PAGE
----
Money can't buy you love . . . or an election
AFTER the costliest mid-term campaign in US history, voters rejected candidates who tried to buy power with hundreds of millions of dollars of their own money.
Meg Whitman, the billionaire Republican candidate for governor of California, was beaten despite spending $142m (€100m) of her fortune on her campaign.
Ms Whitman, the former chief executive of eBay, also spent $19m (€13m) in donations, yet lost to Jerry Brown (72), who was governor of the state from 1975 to 1983.
Ms Whitman flooded the airwaves with more than 80,000 advertisements in English, Spanish, Mandarin and Cantonese, and set up 90 campaign offices.
She suffered a sharp backlash, especially among poorer voters struggling to recover from the recession in a state whose finances are in dire straits.
Her prospects were also damaged by the disclosure that she had employed an illegal immigrant as a nanny while publicly proposing tougher immigration controls.
Antonio Villaraigosa, the Democratic mayor of Los Angeles, said: "There's an old Beatles song, and it says, 'Money can't buy me love'. And in California, it can't buy you an election, either."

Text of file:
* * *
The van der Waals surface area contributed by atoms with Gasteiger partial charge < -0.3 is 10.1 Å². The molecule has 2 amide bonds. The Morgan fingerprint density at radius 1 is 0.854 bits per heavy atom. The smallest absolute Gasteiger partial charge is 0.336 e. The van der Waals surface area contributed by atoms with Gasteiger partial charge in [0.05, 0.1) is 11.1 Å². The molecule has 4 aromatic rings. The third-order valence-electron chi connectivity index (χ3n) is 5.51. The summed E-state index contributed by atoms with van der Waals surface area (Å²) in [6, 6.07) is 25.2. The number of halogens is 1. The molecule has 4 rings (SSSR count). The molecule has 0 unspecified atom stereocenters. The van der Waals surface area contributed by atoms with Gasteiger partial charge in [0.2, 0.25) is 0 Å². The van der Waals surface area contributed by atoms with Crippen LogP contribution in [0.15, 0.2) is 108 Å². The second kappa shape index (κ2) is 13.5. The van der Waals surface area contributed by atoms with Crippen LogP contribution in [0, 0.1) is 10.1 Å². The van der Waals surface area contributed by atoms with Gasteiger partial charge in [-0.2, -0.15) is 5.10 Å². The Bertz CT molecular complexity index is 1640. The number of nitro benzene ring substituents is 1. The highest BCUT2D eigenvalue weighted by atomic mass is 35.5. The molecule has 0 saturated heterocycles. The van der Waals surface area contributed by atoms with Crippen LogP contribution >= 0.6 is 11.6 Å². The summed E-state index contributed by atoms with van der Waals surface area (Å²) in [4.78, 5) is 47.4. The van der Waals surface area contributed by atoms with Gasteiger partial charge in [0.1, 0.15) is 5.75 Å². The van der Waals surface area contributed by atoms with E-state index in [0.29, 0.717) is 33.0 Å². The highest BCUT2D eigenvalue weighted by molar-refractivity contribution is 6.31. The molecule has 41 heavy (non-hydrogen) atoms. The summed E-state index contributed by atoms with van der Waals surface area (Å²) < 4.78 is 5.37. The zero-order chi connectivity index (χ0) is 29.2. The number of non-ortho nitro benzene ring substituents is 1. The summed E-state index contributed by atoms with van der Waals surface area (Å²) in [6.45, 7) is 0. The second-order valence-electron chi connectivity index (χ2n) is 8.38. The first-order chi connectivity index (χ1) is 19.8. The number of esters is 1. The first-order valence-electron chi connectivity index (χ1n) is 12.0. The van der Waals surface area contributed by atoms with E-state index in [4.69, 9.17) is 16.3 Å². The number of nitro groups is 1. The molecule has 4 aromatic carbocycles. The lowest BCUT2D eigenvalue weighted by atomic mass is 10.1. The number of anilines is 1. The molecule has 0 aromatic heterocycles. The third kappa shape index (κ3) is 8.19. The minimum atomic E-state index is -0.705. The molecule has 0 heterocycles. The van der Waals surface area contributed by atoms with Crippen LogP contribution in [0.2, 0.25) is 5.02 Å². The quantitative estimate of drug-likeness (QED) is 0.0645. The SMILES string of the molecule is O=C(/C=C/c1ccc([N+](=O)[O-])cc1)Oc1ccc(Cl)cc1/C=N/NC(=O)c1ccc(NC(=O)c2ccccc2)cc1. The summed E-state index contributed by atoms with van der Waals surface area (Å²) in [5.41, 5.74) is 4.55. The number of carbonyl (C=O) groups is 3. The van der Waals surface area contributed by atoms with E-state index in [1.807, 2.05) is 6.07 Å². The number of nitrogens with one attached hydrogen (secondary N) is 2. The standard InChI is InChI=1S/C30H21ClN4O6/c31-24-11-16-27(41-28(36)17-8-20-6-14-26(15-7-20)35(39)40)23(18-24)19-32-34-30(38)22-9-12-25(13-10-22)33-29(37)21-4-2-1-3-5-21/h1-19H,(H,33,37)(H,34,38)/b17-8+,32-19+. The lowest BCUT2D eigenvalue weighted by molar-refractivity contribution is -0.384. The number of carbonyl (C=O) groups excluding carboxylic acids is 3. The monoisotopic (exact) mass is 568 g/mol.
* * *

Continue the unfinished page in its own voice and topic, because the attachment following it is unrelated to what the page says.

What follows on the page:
Ms Whitman's personal outlay was the most notable in an election cycle that cost up to $4bn (€2.8bn), according to the Centre for Responsive Politics.
The final tally looked likely to exceed by a third the total in 2006, when $2.8bn (€1.9bn) was spent by candidates and supporting groups.
In Connecticut, Linda McMahon, a former chief executive of World Wrestling Entertainment, lost her run for senator despite using more than $40m (€28m) of her own wealth.
At $37 (€26) per potential voter, her outlay was greater per head than that of Ms Whitman, who used $16 (€11) on each Californian in a much larger state. (© Daily Telegraph, London)